Skip to Content
Fresh Hell

Fashy Posturing and Rich-Kid Juvenilia? That’s Praxis (Magazine)

The group that wants to create an autonomous nation in the Mediterranean has made a magazine.

A trucker hat that says "Praxis Magazine"

(Caroline Haskins / Hell Gate)

On Wednesday night, the East Village French restaurant Ella Fun was converted into a teeming club for the launch of Praxis Magazine, a free two hundred page volume created by the company and aspiring nation known as Praxis. 

Praxis, co-founded by two white guys in their mid-twenties, is best known for raising more than $19 million in hopes of creating an autonomous, high-tech nation somewhere in the Mediterranean. 

Such a task would take billions of dollars, and many years of planning and construction. So in the meantime, the company has largely spent its time and resources throwing parties and cultivating a social network. It quickly became known as a hot-bed for far-right politics

Praxis employees have described co-founder Dryden Brown as unusually interested in theology, Nazi occultism, libertarianism, and proto-fascism, according to Mother Jones. The New York Times described Brown as having "a sort of mood board politics: a social media pastiche of images and aphorisms that celebrate antiquity, classicism and biological hierarchy." Praxis has hired extremists like Mike Mahoney, encouraged employees to read reactionary texts, and courted right-wing influencers to support its mission. 

Naturally, the launch party included the types of people who can overlook stuff like this. The patrons were overwhelmingly white, mostly male, and often employees for a VC firm. There were more women than I expected, and all of them were beautiful. A few mentioned being personally invited by Brown, sometimes via Instagram DM. 

Praxis paid for an open bar until 1 a.m. and converted the main dining area into a dance floor with pinkish lighting and a DJ. Around midnight, a fog machine clouded up the space. The DJ played hits —"Dancing on My Own," "Can’t Get You Out of My Head," old Kanye West songs, etc.—but I didn’t see one person dance the entire night. Past midnight, the room reeked of weed.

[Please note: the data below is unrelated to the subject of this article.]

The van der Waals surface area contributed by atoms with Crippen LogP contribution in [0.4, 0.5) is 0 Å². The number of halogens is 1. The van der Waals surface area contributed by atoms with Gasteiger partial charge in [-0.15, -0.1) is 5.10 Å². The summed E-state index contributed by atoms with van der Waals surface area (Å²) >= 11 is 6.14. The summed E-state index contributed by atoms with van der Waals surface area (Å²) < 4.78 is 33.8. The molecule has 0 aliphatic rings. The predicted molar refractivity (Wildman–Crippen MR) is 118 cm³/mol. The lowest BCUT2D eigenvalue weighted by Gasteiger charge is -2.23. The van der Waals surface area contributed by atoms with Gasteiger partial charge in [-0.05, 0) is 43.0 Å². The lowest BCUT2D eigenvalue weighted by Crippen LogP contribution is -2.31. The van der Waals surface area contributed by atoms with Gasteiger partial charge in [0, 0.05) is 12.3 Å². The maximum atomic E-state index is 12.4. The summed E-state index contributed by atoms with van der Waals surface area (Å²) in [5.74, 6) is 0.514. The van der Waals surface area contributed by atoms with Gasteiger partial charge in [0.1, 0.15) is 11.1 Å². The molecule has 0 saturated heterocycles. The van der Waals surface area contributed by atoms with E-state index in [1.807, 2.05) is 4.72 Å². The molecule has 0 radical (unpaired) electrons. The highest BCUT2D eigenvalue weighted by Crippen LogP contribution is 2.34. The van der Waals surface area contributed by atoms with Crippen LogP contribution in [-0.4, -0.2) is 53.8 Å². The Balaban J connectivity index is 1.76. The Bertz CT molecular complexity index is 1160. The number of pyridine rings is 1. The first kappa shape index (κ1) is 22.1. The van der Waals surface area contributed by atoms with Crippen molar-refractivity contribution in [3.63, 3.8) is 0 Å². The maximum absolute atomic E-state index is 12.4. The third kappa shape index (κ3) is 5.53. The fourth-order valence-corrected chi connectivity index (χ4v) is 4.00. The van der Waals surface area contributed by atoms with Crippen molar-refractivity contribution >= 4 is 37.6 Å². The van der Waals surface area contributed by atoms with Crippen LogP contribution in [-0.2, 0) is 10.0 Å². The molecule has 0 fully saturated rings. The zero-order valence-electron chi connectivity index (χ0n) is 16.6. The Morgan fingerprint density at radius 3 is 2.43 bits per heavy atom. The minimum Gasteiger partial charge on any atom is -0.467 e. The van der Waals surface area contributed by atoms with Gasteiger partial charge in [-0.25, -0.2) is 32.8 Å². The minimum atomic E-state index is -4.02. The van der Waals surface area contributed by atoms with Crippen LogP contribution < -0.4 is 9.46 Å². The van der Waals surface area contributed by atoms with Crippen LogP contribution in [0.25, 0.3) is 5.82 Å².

But people were there to socialize, not dance. From 10 p.m. to 2 a.m., I tried to talk to as many of them as I could. The resulting conversations often fell on a spectrum between odd and unpleasant. It was fitting for a magazine that, I would later learn, amounts to a crude, juvenile fantasy of societal collapse and rebirth.

(Caroline Haskins / Hell Gate)

I approached three white guys who appeared to be in their late 20s. They said their first names, which I immediately forgot. A few minutes later, they all confessed to giving me false names.

A "friend" had told them about this party, they said, but declined to say who. All three said they vehemently oppose the mission of Praxis. I asked them to explain. A guy with curly hair and glasses, who said he had a job "making VC people money," said it was because of Praxis’s right wing ideology. His two friends felt similarly.

"I actually used to be right wing," curly hair said. 

"Oh, what kind of right wing?" I asked.

"Fascist," he said. 

"Sorry, did you say fascist?" I asked.

"Yeah," he said. 

I wasn’t sure if he was being serious. Looking at his friends, I had a sense they’d heard some version of this conversation before. I struggled with words for a moment, then asked what initially radicalized him.

"It started in 2020. As we all know, COVID was bullshit, the vaccine was bullshit—"

"Wait, what?" I said, still unsure if he was messing with me. "Did you say the vaccine is bullshit? Are you vaccinated?"

His friends, visibly uncomfortable, tried to change the subject.

I asked what led him to leave the right. "The right wing is stupid," he said. “It’s a culture of stupidity.” He ranted about this sincerely for a while.

"So, you said you’re on the left now?" I asked him. "What kind of left wing are you?" 

"Fascist," he said, laughing. 

A sticker from the magazine (Caroline Haskins / Hell Gate)

I struck up a conversation with a tall woman named Alex (not her real name). She was holding a red sticker that said "HAVE YOU SEEN A UFO?" I asked Alex if she’s ever seen a UFO. She has.